There’s a lot of data to support the idea of going to college. As NPR reports, the jobless rate for Americans who have a high school diploma is twice what it is for those with four-year degrees, but the numbers don’t tell the whole story.
As NPR goes on to explain, there are many reasons to consider learning a trade, and piggybacking on the report in an insightful Huffington Post piece titled “No, Blue Collar and Middle-Skill Careers Aren’t Second Rate,” Virdis Learning founder and CEO Felix W. Ortiz III makes additional arguments on behalf of plumbing, welding, and electrical work. What follows is a summation of those two articles: four reasons why blue-collar jobs may be more attractive than ever.
1. They’re In Demand — In the midst of the digital revolution, the American education system put the focus on technology and giving young people “skills that would allow them to compete in the global economy,” Ortiz writes. With many older plumbers and electricians getting ready to retire, that’s left a gap in the market, and there will be millions of opportunities for tradesmen in the coming years. According to estimates, there half of the country’s 600,000 electrician job will open up in the coming years.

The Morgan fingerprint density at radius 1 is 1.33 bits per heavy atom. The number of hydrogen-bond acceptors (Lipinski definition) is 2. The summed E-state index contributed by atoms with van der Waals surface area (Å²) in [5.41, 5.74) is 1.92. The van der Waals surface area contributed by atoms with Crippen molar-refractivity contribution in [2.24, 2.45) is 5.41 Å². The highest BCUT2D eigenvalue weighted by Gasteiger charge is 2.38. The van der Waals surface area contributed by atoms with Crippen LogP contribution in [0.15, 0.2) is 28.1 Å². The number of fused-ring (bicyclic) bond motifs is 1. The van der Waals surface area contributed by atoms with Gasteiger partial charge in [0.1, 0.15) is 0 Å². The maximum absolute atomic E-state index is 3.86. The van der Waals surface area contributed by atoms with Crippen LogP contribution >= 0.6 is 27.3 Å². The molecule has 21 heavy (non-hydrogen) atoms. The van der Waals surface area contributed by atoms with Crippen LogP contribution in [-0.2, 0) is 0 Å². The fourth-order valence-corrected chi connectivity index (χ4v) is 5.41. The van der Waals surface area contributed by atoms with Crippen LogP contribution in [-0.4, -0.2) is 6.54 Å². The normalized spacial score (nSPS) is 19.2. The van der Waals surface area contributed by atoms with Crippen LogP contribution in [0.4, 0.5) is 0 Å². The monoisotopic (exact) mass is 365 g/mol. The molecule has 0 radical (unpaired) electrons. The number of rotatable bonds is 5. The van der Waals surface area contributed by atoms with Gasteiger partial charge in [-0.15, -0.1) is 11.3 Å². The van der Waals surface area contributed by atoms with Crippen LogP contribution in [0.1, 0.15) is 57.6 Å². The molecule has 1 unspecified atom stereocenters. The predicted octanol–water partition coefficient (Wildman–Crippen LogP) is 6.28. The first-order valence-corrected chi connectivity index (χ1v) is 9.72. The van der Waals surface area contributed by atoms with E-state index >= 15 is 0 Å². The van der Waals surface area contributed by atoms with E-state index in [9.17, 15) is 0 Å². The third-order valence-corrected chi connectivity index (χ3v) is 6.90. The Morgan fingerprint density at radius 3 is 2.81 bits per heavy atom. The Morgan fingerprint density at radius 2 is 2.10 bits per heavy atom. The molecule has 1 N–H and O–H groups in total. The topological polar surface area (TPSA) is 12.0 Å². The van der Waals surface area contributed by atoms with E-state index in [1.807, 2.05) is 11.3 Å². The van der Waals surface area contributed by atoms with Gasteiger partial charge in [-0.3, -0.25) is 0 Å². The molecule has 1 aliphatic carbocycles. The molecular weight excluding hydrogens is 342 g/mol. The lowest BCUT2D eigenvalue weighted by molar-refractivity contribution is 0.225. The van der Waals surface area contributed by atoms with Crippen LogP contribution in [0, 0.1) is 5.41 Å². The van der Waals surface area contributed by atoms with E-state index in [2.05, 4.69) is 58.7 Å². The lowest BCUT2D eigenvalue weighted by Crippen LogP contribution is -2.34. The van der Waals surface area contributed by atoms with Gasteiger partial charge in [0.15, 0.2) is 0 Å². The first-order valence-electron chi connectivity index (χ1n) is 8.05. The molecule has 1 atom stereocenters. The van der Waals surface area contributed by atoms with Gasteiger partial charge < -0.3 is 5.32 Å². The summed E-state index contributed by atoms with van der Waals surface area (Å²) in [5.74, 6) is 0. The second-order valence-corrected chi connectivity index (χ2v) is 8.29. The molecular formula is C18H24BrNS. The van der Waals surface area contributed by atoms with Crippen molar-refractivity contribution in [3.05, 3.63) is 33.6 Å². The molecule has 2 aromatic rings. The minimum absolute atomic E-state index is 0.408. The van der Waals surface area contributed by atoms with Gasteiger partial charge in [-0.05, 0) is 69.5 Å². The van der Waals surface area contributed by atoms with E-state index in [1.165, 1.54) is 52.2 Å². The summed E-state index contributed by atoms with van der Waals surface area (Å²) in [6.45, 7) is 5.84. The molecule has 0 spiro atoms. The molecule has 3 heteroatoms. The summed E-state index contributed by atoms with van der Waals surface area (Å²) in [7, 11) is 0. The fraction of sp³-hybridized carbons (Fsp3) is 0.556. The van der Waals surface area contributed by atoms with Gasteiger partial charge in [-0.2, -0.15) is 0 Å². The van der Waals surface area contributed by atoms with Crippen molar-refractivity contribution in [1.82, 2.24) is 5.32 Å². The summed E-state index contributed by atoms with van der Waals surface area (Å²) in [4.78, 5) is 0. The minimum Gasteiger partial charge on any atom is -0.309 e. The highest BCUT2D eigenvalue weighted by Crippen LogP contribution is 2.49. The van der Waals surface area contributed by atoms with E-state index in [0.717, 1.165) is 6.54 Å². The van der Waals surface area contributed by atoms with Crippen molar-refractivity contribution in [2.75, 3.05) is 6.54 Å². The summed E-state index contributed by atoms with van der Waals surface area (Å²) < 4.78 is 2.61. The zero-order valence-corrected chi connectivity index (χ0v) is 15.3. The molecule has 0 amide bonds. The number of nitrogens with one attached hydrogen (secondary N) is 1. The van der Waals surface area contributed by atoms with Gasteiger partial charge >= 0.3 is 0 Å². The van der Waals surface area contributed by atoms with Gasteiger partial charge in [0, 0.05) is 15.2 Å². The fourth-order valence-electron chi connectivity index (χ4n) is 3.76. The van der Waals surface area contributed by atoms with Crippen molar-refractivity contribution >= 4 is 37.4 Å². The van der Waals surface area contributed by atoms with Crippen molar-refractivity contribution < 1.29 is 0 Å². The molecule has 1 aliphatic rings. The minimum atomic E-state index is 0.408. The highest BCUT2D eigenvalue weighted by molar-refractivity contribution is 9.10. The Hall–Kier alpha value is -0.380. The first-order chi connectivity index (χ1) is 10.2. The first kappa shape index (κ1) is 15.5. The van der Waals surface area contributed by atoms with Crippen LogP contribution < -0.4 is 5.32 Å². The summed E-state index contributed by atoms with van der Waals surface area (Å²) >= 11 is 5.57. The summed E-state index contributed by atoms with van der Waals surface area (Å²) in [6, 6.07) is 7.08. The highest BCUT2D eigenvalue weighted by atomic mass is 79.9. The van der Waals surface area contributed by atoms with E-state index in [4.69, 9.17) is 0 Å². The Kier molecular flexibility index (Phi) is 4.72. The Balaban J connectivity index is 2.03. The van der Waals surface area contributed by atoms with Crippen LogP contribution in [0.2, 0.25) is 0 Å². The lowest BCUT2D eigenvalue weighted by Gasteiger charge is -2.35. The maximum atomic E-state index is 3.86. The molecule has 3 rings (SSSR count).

2. They’re Not for Dummies — There’s an attitude in America that manual labor is for people without intelligence, but as Ortiz writes, that’s simply not the case. In particular, he explains that manufacturing no longer entails standing on an assembly line and doing the same repetitive task over and over. “Manufacturers are more dependent than ever on people with STEM (science, technology, engineering, and math) training, and 15 of the 20 fastest growing jobs in the next decade will be STEM-related,” Ortiz writes. Also, many companies are partnering with community colleges to offer apprentices more well-rounded educations.
3. They Pay Well — While data shows people with four year degrees earn more on average, “averages lie,” as Georgetown University Center on Education and the Workforce director Anthony Carnevale tells NPR. Electricians make $5,000 more per year on average than college grads, and they’re not the only ones. “You can get a particular skill in a particular field and make more than a college graduate,” Carnevale says.
4. It’s Rewarding Work — As Ortiz writes, blue-collar workers keep the lights on and the water flowing. They’re the reasons potholes get fixed and the world generally functions as we’re accustomed to. There’s “great satisfaction,” Ortiz writes, “in working with your hands to solve complex mental and physical challenge.”